Cool off and honor a Southern staple at the same time because today is National Iced Tea Day.
Although it seems like a tall glass of sweet iced tea is as Southern as pecans, hound dogs, pick-up trucks and Mama, it actually got its start in the Midwest. According to agricultural historian, Lydnon N. Irwin, iced tea was born in 1904 at the St. Louis World’s Fair. The owner of a tea plantation wanted to show off his product, but summers in St. Louis are just as hot as they are in Atlanta. None of the fair-goers were interested in his hot tea, so he iced it and the South’s favorite beverage was born.
Kendall Harper, owner of , is something of a tea expert. She offers 70 different kinds of tea at her Vinings store. Harper explained that drinking tea is a good source of antioxidants and polyphenols. Drinking fermented tea can also help level cholesterol and may help you bounce back after a hangover.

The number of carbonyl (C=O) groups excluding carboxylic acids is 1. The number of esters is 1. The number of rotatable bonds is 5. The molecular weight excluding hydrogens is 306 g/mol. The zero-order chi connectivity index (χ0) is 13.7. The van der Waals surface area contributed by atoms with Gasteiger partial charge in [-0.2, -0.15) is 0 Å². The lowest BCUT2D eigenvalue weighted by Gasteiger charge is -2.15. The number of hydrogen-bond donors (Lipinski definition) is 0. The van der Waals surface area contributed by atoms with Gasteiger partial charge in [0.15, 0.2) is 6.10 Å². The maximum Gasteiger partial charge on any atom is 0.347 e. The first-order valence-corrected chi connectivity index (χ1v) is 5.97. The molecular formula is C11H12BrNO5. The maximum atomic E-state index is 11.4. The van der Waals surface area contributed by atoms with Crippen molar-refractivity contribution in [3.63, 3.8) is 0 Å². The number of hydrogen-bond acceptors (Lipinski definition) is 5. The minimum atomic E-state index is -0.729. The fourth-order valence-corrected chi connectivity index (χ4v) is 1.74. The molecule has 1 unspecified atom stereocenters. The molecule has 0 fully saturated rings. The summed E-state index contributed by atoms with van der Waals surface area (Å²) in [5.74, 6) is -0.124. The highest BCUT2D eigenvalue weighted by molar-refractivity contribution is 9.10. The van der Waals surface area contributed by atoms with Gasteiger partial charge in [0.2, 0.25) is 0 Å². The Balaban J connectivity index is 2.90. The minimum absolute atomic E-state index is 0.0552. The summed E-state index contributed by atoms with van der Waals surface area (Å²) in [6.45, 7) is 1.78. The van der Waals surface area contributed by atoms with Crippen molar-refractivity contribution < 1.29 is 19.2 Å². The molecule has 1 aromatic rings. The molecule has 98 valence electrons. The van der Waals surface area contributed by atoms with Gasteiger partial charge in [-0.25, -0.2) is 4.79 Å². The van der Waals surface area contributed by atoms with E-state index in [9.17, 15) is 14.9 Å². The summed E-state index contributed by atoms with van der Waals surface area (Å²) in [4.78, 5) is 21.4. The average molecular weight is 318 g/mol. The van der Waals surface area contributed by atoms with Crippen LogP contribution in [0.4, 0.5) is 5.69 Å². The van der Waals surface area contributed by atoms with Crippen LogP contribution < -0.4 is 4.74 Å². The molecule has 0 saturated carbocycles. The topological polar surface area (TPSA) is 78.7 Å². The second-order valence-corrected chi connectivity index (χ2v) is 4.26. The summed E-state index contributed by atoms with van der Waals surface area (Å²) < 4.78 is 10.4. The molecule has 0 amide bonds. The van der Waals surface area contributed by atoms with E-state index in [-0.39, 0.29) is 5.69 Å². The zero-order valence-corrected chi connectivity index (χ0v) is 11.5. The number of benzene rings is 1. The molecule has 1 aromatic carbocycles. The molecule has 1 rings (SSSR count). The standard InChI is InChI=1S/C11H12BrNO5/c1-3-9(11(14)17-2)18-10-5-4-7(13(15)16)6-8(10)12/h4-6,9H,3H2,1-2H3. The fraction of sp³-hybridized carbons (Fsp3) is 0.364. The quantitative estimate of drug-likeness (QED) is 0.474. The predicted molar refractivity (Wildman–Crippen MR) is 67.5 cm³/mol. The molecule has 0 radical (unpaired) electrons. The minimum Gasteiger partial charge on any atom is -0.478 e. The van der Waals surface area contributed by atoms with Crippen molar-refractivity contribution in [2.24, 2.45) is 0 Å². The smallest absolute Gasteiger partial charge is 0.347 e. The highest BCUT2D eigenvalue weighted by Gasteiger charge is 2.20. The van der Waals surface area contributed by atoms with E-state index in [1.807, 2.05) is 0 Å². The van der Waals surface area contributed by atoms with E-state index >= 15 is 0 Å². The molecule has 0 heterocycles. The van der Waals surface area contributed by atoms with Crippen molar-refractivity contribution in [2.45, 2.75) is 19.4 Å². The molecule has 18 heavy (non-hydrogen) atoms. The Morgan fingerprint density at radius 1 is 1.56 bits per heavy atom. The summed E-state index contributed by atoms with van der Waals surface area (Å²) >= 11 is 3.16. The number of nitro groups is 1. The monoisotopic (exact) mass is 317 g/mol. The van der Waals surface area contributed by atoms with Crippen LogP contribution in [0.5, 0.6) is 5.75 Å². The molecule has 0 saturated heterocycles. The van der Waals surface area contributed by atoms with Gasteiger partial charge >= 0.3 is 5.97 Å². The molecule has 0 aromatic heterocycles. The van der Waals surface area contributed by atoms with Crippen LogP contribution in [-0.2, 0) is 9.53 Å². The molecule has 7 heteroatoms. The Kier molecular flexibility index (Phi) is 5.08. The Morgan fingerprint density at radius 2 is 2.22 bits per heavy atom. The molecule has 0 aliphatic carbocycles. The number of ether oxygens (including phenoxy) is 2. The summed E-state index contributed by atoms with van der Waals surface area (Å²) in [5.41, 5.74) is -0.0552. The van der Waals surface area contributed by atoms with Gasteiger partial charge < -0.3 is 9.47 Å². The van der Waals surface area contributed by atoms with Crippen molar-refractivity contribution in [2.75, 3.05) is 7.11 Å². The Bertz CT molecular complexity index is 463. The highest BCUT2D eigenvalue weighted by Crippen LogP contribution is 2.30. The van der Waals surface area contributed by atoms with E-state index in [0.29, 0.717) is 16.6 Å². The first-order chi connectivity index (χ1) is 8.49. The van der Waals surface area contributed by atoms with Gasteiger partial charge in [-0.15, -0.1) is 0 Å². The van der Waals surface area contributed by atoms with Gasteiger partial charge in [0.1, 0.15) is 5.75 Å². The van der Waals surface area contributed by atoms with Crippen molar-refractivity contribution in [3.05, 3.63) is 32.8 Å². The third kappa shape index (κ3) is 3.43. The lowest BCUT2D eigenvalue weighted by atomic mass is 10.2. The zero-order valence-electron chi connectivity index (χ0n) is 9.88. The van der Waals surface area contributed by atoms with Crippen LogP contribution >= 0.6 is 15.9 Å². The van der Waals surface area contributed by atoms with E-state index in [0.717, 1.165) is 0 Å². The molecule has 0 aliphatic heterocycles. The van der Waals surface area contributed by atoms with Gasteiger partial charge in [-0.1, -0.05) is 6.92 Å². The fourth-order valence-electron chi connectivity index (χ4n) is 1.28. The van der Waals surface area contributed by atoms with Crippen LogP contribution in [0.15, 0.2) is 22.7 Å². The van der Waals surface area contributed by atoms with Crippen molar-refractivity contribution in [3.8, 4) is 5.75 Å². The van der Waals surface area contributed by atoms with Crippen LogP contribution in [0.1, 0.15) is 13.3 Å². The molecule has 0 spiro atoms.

“In Asia they drink these particular teas after heavy meals, fatty meals. So it aids in digestion and it also rehydrates the digestive system so they’re also consumed after heavy alcohol consumption. So the pores have a lot of health benefits to help fight a hangover or keep your cholesterol level.”
Harper encourages tea drinkers to experiment with traditional iced tea. This summer she’s offering a “Moteato,” a take on the mojito, and “Pinatealada,” a coconut tea served with fresh pineapple and cream.
And today only at Teafuse, mention that it's National Iced Tea Day and receive 15-percent off their hand-shaken iced teas and iced tea coolers.
put its own spin on iced tea for its “Southern Hospitality” fundraiser.
Tuesday’s event raised money for the American Red Cross to assist victims of tornadoes throughout the Southeast. In addition to offering a special Southern menu, Meehan’s served the Scarlett O’Hara, a sweet-tea inspired cocktail made with Southern Comfort, sweet tea and sour mix.
“We raised a bunch of money to help out victims of the tornado disaster,” said Karl Thalacker, manager of Meehan’s in Vinings.
Meehan’s two other locations in Sandy Springs and Atlanta also participated in the fundraiser.
But if traditional sweet tea is more your speed, you can’t go wrong with a glass from on Windy Hill Road in Smyrna. No beverage compliments a traditional southern "meat and three" like a tall glass of iced tea and we’ll drink to that.